So number one mistake we see is once the will or trust is created, not going and actually following through with it and labeling it as, some cases, the owner of the account, some cases the beneficiary of the account, sometimes the owner and the beneficiary of the account, depending on the setup, et cetera. But today we’re going to talk about trust. So some people decide between a living will and a revocable trust. So let’s talk about some of the benefits of a revocable trust. So just by definition, it is a revocable. I mean, you can change your. If I set up a revocable trust, I can change my mind anytime, any point, I can change who benefits from the trust, et cetera, as long as I’m living. So let’s just go around here. What are some of the biggest benefits of a revocable trust?

 

Ben, what’s your favorite benefit of revocable trust?

 

Well, there’s so many to choose from, but if I had to pick one, I would say just the control aspect. Like you said, it could be changed at any time by the grantor, which is the person that actually creates the trust and originates the trust. So he or she can terminate the trust. They have free access to any and all of the trust assets, whether that’s cash investments, life insurance that the trust is holding. They can remove beneficiaries, designate new ones. So that amount of control, despite having the money being held by the trust, is really important and allows for a lot of flexibility for the grantor.

 

Gotcha. Gotcha. Okay, so, Chris, one of the biggest things that we’ve talked about, some of the clients we’re actually jumping on a call later today is privacy. So, talked about what does revocable trust do that a will does not do?

 

Yeah, I think totally agree with everything Ben said. But beyond that, the avoiding probate and ensuring a smooth and efficient transfer of assets to whoever the beneficiaries are, I think is crucial, because if you don’t have that process can be really lengthy, and depending on the situation, you may or may not want to be dealing with that at that time, if you just lost family members, whoever it is. So having the will trust combo that ensures everything happens smooth, versus a month to several months to a year process that could be dragged out in the courts.

 

I was going to say probate is just like that. Lengthy court process, technically public record, that if either your beneficiary of an account is your estate or your property is tenancy in common. There’s a couple ways that assets can be subject to probate. And like you said, if they do go through probate, lengthy court process where courts are deciding how your assets are distributed may not be what your will is intending or what your actual wishes are intending.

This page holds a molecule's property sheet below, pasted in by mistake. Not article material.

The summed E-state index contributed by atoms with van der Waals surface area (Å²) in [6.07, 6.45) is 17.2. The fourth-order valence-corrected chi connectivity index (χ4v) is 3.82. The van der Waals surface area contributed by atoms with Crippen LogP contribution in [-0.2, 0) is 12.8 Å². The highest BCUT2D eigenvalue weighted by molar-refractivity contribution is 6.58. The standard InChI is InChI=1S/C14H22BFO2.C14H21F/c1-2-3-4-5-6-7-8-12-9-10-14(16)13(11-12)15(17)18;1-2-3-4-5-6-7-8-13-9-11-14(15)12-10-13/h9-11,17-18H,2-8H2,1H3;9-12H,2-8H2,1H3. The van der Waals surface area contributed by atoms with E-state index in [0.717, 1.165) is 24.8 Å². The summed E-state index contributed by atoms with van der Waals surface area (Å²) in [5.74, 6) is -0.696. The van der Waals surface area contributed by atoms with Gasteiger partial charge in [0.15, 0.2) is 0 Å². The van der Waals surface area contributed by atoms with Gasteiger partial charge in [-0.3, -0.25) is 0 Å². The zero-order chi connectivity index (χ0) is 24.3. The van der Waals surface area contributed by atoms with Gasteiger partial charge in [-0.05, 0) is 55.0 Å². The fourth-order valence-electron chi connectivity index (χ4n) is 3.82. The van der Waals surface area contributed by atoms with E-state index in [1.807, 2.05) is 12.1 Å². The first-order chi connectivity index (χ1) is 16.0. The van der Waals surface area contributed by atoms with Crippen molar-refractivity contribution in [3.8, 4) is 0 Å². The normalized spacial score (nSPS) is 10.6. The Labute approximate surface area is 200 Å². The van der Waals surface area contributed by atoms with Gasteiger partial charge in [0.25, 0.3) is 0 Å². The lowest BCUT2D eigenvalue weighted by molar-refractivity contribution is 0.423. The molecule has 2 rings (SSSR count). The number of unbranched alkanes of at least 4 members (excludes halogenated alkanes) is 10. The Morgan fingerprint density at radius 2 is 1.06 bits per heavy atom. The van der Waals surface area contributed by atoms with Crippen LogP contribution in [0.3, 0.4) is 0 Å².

Yeah, I want to talk about the avoidance of probate and privacy for a second. So the privacy, if you’re a high net worth individual or family and you don’t have a revocable trust, if you just have direct beneficiaries on stuff or a will, it becomes a public record. So then when your kids receive, let’s say, a million dollars, $10 million, whatever it is, especially now with AI, there are predators, there’s creditors, there’s people that are going to come after those that have money for the rest of your life, but versus if you pass everything through revocable trust, all of that’s confidential, whether it’s one dollars or $100 million inside of that. Now, your kids can operate with peace of mind without anyone in their business. So that alone is my favorite benefit.

 

The privacy aspect, I think, especially if your high net worth cannot be stated, the importance of that cannot be stated high enough. Just to give a quick story on the probate recently we had a client, unfortunately was diagnosed with terminal cancer. And so were going through and making sure everything was aligned. And there was one old stock that was. And it was so small. But this is just to give an example of what would happen. It became, or time was so much more important than going because they were going to require all this process. It was from a different state and it was hard to even get a hold of.

 

So it was a really small bank and so we wanted to change it into the name of the wife or joint name so it immediately transfer because it was in the individual’s name. And what happened before, it was such a lengthy process, but it ended up being two. Basically, the time involved, he decided, was not worth going to change. It was 2000. And now on the back end, the cost of going through probate and the time involved to go get this, it would be more costly to go through probate than to actually go recover that stock. So you really want to make sure that everything has direct beneficiaries, or the name of the trust is as the beneficiary, because avoiding probate, who wants to go to a court system when they’re mourning the loss of a loved one?